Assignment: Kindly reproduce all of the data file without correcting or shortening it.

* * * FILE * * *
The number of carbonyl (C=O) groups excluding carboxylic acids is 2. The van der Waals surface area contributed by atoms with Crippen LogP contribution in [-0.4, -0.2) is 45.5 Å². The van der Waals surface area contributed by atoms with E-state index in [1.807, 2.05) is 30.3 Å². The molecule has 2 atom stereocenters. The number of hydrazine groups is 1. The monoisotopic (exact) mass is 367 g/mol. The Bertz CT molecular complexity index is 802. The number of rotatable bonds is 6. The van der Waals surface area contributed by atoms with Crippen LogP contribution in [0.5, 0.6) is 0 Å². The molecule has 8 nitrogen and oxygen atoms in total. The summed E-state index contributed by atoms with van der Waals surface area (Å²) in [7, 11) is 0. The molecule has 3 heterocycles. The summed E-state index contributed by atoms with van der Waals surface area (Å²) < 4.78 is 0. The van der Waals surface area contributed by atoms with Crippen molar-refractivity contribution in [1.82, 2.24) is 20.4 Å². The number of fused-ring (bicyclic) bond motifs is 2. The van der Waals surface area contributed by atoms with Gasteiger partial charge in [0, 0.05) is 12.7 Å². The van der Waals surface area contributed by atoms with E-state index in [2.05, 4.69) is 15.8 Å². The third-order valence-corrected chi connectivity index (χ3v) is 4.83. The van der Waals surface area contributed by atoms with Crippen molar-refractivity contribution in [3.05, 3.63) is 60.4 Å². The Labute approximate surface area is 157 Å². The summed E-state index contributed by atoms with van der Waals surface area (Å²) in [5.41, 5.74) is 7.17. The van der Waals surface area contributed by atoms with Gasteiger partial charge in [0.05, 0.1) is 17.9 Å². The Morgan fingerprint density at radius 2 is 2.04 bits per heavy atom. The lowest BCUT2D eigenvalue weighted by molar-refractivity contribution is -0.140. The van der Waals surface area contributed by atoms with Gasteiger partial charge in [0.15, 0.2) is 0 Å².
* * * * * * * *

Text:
The number of carbonyl (C=O) groups excluding carboxylic acids is 2. The van der Waals surface area contributed by atoms with Crippen LogP contribution in [-0.4, -0.2) is 45.5 Å². The van der Waals surface area contributed by atoms with E-state index in [1.807, 2.05) is 30.3 Å². The molecule has 2 atom stereocenters. The number of hydrazine groups is 1. The monoisotopic (exact) mass is 367 g/mol. The Bertz CT molecular complexity index is 802. The number of rotatable bonds is 6. The van der Waals surface area contributed by atoms with Crippen LogP contribution in [0.5, 0.6) is 0 Å². The molecule has 8 nitrogen and oxygen atoms in total. The summed E-state index contributed by atoms with van der Waals surface area (Å²) in [7, 11) is 0. The molecule has 3 heterocycles. The summed E-state index contributed by atoms with van der Waals surface area (Å²) < 4.78 is 0. The van der Waals surface area contributed by atoms with Crippen molar-refractivity contribution in [1.82, 2.24) is 20.4 Å². The number of fused-ring (bicyclic) bond motifs is 2. The van der Waals surface area contributed by atoms with Gasteiger partial charge in [0, 0.05) is 12.7 Å². The van der Waals surface area contributed by atoms with E-state index in [2.05, 4.69) is 15.8 Å². The third-order valence-corrected chi connectivity index (χ3v) is 4.83. The van der Waals surface area contributed by atoms with Crippen molar-refractivity contribution in [3.05, 3.63) is 60.4 Å². The Labute approximate surface area is 157 Å². The summed E-state index contributed by atoms with van der Waals surface area (Å²) in [5.41, 5.74) is 7.17. The van der Waals surface area contributed by atoms with Gasteiger partial charge in [0.05, 0.1) is 17.9 Å². The Morgan fingerprint density at radius 2 is 2.04 bits per heavy atom. The lowest BCUT2D eigenvalue weighted by molar-refractivity contribution is -0.140. The van der Waals surface area contributed by atoms with Gasteiger partial charge in [0.15, 0.2) is 0 Å².